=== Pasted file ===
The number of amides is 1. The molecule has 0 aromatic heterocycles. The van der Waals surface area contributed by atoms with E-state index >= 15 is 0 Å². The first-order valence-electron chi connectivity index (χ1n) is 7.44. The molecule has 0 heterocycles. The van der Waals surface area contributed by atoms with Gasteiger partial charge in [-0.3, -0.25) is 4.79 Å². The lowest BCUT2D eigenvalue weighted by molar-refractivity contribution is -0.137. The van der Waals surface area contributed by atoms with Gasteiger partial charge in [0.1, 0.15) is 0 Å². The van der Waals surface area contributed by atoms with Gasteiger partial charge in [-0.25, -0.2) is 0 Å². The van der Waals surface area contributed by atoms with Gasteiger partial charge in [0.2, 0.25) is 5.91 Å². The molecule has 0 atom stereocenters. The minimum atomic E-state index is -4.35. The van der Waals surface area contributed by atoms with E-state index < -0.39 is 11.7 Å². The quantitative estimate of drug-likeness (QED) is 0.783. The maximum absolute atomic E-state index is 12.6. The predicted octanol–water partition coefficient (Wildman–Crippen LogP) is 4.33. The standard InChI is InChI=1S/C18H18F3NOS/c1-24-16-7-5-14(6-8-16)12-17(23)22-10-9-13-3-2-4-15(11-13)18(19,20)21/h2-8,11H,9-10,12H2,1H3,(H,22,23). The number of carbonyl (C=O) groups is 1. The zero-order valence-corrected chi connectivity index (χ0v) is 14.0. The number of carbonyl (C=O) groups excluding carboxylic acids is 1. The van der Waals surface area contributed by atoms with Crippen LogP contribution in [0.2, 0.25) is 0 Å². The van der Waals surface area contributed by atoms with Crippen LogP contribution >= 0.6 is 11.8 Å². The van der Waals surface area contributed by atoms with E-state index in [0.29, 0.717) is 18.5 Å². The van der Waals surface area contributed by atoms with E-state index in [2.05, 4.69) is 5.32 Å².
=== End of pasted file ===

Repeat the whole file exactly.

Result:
The number of amides is 1. The molecule has 0 aromatic heterocycles. The van der Waals surface area contributed by atoms with E-state index >= 15 is 0 Å². The first-order valence-electron chi connectivity index (χ1n) is 7.44. The molecule has 0 heterocycles. The van der Waals surface area contributed by atoms with Gasteiger partial charge in [-0.3, -0.25) is 4.79 Å². The lowest BCUT2D eigenvalue weighted by molar-refractivity contribution is -0.137. The van der Waals surface area contributed by atoms with Gasteiger partial charge in [0.1, 0.15) is 0 Å². The van der Waals surface area contributed by atoms with Gasteiger partial charge in [-0.25, -0.2) is 0 Å². The van der Waals surface area contributed by atoms with Gasteiger partial charge in [0.2, 0.25) is 5.91 Å². The molecule has 0 atom stereocenters. The minimum atomic E-state index is -4.35. The van der Waals surface area contributed by atoms with E-state index < -0.39 is 11.7 Å². The quantitative estimate of drug-likeness (QED) is 0.783. The maximum absolute atomic E-state index is 12.6. The predicted octanol–water partition coefficient (Wildman–Crippen LogP) is 4.33. The standard InChI is InChI=1S/C18H18F3NOS/c1-24-16-7-5-14(6-8-16)12-17(23)22-10-9-13-3-2-4-15(11-13)18(19,20)21/h2-8,11H,9-10,12H2,1H3,(H,22,23). The number of carbonyl (C=O) groups is 1. The zero-order valence-corrected chi connectivity index (χ0v) is 14.0. The number of carbonyl (C=O) groups excluding carboxylic acids is 1. The van der Waals surface area contributed by atoms with Crippen LogP contribution in [0.2, 0.25) is 0 Å². The van der Waals surface area contributed by atoms with Crippen LogP contribution >= 0.6 is 11.8 Å². The van der Waals surface area contributed by atoms with E-state index in [0.29, 0.717) is 18.5 Å². The van der Waals surface area contributed by atoms with E-state index in [2.05, 4.69) is 5.32 Å².